The townwide organization — which already promotes a Zero Food Waste Challenge, encouraging composting, food scrap recycling and redistribution to food insecure people — has ramped up their efforts.
They’ve partnered with Christ & Holy Trinity Church and Westport Community Garden.
The Garden’s Grow-a-Row initiative encourages Westporters to plant an extra row in their gardens, then donate a portion of their harvest to our food insecure neighbors in Bridgeport.
Westport Community Garden provides gardeners row markers to indicate a portion of their plot for donations.
There is already a collection bin at the garden, on Hyde Lane. Now everyone else can drop off produce in green bins inside Christ & Holy Trinity’s Branson Hall. It’s open from 8 a.m. to 8 p.m., 7 days a week.
Donated food is brought to the Center for Food Equity and Economic Development (the FEED Center). Student chefs convert the produce into delicious meals, for distribution in soup kitchens. Some of the produce also goes to the United Congregational Church in Bridgeport, for its Feel the Warmth supper.
Vito Pidalla is a graduate of Chef Raquel Rivera’s intensive culinary training program. Rivera, owner of a Pinch of Salt of Bridgeport, provides culinary training for low-income residents for food industry employment and entrepreneurial ventures.
Grow-a-Row is a collaborative effort between the Church’s Aileen Brill and the Community Garden’s Amy Unikewicz. Both organizations have a long history of providing food to the needy.
NEXT COURSE: Sustainable Westport sponsored a webinar on eating more with less. Click here to see.
A sampling of the food donations grown and collected at the Westport Community Garden through the Grow-A-Row initiative.
In fewer than 4 weeks since the coronavirus struck, calls to Westport’s Department of Human Services quadrupled.
Residents worry about countless things. But the most common fear is food insecurity.
“Between our established clients whom we’ve worked with for years, and new callers who find themselves unable to make ends meet, anxiety and panic is setting in for many,” says director Elaine Daignault.
“A lot of them already face tough decisions between putting food on the table, and paying household expenses.” Already, it is estimated, more than 4% of Westporters face food insecurity.
That’s around 1,200 people. Many are seniors and children.
And, Daignault warns, as social isolation continues and unemployment rises, those challenge will be felt by people who never in the past faced financial difficulties.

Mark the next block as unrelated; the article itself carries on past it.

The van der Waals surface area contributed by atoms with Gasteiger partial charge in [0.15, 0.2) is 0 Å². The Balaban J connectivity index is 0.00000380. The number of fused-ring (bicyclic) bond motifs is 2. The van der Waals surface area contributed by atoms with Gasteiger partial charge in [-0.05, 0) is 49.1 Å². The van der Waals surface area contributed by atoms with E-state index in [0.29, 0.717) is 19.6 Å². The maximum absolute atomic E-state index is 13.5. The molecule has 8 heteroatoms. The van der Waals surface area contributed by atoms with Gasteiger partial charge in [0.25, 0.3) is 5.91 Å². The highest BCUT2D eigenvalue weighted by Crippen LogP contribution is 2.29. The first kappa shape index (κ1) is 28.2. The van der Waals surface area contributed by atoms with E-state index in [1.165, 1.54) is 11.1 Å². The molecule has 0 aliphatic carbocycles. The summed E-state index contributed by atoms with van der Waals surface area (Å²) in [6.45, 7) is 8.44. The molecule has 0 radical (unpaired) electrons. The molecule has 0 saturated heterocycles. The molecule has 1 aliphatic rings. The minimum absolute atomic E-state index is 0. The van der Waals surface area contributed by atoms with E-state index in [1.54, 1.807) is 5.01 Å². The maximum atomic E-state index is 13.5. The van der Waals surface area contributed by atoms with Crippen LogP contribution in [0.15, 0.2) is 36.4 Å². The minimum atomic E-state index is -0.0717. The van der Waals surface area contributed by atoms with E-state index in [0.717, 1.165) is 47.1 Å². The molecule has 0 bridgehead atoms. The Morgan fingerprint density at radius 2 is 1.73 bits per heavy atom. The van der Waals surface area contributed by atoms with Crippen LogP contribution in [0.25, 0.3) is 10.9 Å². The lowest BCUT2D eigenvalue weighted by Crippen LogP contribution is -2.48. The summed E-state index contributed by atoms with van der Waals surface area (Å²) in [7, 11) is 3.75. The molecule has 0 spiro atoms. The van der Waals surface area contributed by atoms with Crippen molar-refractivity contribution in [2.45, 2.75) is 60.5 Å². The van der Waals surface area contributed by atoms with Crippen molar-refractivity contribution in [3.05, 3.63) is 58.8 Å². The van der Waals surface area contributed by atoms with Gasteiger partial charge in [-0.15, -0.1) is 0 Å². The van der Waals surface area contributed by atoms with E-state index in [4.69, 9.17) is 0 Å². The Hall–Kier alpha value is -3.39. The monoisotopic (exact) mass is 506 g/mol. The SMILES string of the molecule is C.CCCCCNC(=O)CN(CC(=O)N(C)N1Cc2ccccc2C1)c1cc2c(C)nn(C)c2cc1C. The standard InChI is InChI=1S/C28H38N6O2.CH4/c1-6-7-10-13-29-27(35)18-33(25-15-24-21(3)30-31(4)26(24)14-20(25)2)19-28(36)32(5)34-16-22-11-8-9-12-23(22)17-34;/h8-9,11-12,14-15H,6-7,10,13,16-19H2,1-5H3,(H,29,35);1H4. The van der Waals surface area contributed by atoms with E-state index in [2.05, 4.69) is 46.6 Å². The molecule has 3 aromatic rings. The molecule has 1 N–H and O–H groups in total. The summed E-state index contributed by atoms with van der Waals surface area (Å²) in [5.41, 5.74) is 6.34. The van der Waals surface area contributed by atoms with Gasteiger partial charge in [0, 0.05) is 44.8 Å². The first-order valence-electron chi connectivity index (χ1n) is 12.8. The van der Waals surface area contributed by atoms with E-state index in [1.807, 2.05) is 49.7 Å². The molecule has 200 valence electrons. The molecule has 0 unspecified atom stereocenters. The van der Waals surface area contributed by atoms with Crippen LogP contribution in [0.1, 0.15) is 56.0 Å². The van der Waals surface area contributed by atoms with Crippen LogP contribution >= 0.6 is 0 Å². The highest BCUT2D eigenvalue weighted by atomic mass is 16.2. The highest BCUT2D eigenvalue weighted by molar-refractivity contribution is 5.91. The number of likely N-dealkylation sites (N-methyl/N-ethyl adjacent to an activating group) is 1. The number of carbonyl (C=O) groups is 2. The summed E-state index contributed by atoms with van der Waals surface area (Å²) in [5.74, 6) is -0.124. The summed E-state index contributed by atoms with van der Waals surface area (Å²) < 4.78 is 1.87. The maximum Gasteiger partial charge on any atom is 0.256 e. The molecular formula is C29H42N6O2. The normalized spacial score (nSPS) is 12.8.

This photo symbolizes the fears of a rising number of Westporters.
A single mom with 3 kids has kept only one part-time job. But her rent is due. Without enough savings to stock up at the grocery store, she must stop in 3 times a week. That increases her risk of exposure, causing further despair.
One Westporter relies on the gig economy; his wife is disabled. Suddenly, his income does not cover the cost of food, rent and medications.
A senior citizen has worked part-time as a grocery clerk to supplement his Social Security income. Fearful of exposure to infection, he quit working. He can afford food — but he’s stopped paying his cell phone and electric bills.
An elderly, ailing couple have depended on the Senior Center for their daily hot, nutritious meal. The rest of the time, the wife prepares simple canned soups and frozen dinners.
Daignault is proud of her small staff. They offer connections, support and resources to residents in need. They make personal phone calls, and are working harder now than ever.
They’re providing grocery gift cards to Westporters, and collaborating with the school district to help families access the free and reduced lunch curbside pickup program.
Human Services has a rainy day fund. But there is a limit to their financial resources.
“We can’t wait for state and federal programs to kick in,” Daignault says. “People are hungry now.”
Dan Levinson shares her concerns. A longtime Westporter who years ago helped organize the original Green Village Initiative, he gets things done.
Quickly, he and other concerned residents created a Food Fund. The money they raise will be administered by Westport’s Department of Human Services.
The goal is ambitious: $50,000. But generous contributions jump started it nicely.
Daignault welcomes the support. She calls the Food Fund “a great example of how we as a community can express compassion, and use our skills and creativity to benefit others. It also shows how we are all in this together.”
Senior Center director Sue Pfister adds, “My heart broke when my colleagues in Human Services began to worry about not having resources needed to handle the calls they were getting about folks needing basic food and grocery money.
“I knew if the word got out the community would rise to the occasion, and see to it that not one human being went hungry in Westport. Dan Levinson loved the mission, and ran with the concept. 72 hours later, we were halfway to our goal!”
Click here to donate. For more information — including how to benefit from food funds — call 203-341-1050.
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